One breakthrough from the 19th century and three originating in 20th-century defense research were recognized in June as IEEE Milestones in Electrical Engineering and Computing.
1891 to 1895: Electrification of the Howard Street Tunnel
The initial main-line railroad electrification in the United States was recognized on 21 June. It was first demonstrated by the Baltimore & Ohio (B&O) railroad at its Howard Street Tunnel, in Baltimore, on 27 June 1895. Commercial operation began four days later.
The tunnel ran 2.3 kilometers under a Baltimore thoroughfare already rife with residential and commercial buildings, where ordinances forbade the use of flues and vents to exhaust the smoke produced by steam locomotives. The problem was manageable for southbound steam engines, which could simply coast downhill, producing little smoke, but trains climbing the long slope in the opposite direction would generate enough smoke to obscure visibility and possibly produce enough toxic gases to cause illness or choking. Still, the tunnel was needed as part of a bypass to avoid a cumbersome ferry transfer across the Patapsco River. So in 1891 the B&O began building the tunnel, gambling that suitable electric power would become available once it was complete.
The B&O won the gamble. A contract for the power went to the newly formed General Electric Co., which provided a 2800-kilowatt generating station (at a time when Thomas Edison’s five New York power stations totaled only 3600 kW) and two 1073.8-kW (1440-horsepower) locomotives, 10 times as powerful as any previous unit put into operation.
Northbound trains would stop just south of the tunnel, shut off steam and close their dampers. An electric locomotive would then couple to the train and pull it—with the silent steam locomotive—through the tunnel.
The tunnel, the longest in the B&O system and the longest soft-earth tunnel in the United States, is now operated by CSX Transportation and carries as many as 40 freight trains in a day, many a mile long. It is still such an important part of the U.S. infrastructure that its closing for several days in 2001 (because of chemical fires from a derailed train) disrupted East Coast rail traffic.
After 1910, the growth of the electric power industry enabled the B&O to buy power from local utilities; the original powerhouse site is now occupied by the Camden Yards baseball stadium, home of the Baltimore Orioles. Eventually, the railroad switched to diesel operation.
The Milestone plaque, which was erected at the B&O Railroad Museum near the tunnel, reads:
On 27 June 1895, at the nearby Howard Street Tunnel, the B&O demonstrated the first electrified main line railroad, and commercial operation began four days later. The electrification involved designing, engineering, and constructing electric locomotives far more powerful than any then existing and creating innovative electric power generation and distribution facilities. This pioneering achievement became a prototype for later main line railroad electrification.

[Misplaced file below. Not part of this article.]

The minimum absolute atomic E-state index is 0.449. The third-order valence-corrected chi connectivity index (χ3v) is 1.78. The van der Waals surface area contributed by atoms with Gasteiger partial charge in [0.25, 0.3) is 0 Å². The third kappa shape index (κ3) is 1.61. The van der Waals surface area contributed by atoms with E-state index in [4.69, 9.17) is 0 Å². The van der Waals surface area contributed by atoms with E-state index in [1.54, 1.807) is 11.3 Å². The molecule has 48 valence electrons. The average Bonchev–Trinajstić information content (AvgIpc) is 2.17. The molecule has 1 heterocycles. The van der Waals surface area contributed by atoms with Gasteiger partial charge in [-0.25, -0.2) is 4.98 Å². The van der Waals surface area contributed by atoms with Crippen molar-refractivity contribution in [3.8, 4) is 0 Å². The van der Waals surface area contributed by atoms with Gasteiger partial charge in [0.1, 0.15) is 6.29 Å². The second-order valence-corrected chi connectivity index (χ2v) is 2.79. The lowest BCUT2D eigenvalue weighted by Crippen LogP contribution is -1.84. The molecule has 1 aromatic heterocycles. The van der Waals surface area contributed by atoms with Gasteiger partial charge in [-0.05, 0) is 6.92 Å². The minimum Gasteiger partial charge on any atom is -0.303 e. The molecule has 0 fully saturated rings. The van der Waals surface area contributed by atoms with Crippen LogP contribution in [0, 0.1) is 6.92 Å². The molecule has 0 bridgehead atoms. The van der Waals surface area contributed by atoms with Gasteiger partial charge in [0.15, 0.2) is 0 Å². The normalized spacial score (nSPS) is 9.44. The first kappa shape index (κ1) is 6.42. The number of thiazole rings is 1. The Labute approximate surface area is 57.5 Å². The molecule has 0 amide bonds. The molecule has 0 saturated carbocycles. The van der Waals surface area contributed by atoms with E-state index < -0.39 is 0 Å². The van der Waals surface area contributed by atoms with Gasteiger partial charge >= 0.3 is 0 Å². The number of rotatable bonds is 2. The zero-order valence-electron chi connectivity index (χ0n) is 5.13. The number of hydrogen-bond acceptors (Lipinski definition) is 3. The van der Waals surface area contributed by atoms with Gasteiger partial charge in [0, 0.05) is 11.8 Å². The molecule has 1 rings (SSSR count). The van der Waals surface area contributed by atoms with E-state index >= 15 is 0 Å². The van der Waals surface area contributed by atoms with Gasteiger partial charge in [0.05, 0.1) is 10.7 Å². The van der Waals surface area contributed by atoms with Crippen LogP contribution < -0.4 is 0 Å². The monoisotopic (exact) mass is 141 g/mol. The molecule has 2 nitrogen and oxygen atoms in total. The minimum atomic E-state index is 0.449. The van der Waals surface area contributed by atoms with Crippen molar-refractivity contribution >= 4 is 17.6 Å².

1940 to 1946: LORAN
In October 1940, 13 months after the outbreak of World War II in Europe and 14 months before the United States entered the war, the newly formed National Defense Research Committee (NDRC) contracted with MIT to create a radio navigation system. It became one of the first three projects of MIT’s new Radiation Laboratory, commonly called the Rad Lab. The lab, which also contributed to the development of radar and the atomic bomb, became the NDRC’s largest single activity.
The LORAN (for Long Range Navigation) Division established for the project was headed by Donald G. Fink, a Fellow of IEEE’s predecessor societies, the IRE and AIEE, and later, the executive director of IEEE.
Operating in the low frequency (LF) portion of the radio spectrum, LORAN was the only non-microwave project of the Rad Lab. LORAN was a “hyperbolic navigation” system based on the difference in timing between synchronized, pulse-modulated signals received from paired radio transmitters. By measuring that difference, a navigator could determine the distance to those stations. Lacking absolute distance information, the operator knew only that the position was somewhere on a series of hyperbolic curves. Adding measurements for a second pair of stations produced a grid from which a pair of possible positions could be determined, after which other navigational techniques could resolve the ambiguity.
LORAN was based on a suggestion by IRE Fellow Alfred Lee Loomis, a wealthy inventor and physicist who helped establish the lab and arranged for its initial funding until the federal government provided money. His suggestion was a way of overcoming the range and accuracy limits of the aircraft guidance system used by Britain’s Bomber Command, codenamed GEE for “grid.” The chief researcher and scientist on the project was John Alvin “Jack“ Pierce of Harvard University. Pierce received the 1990 IEEE Medal for Engineering Excellence for his work on LORAN and other navigational systems.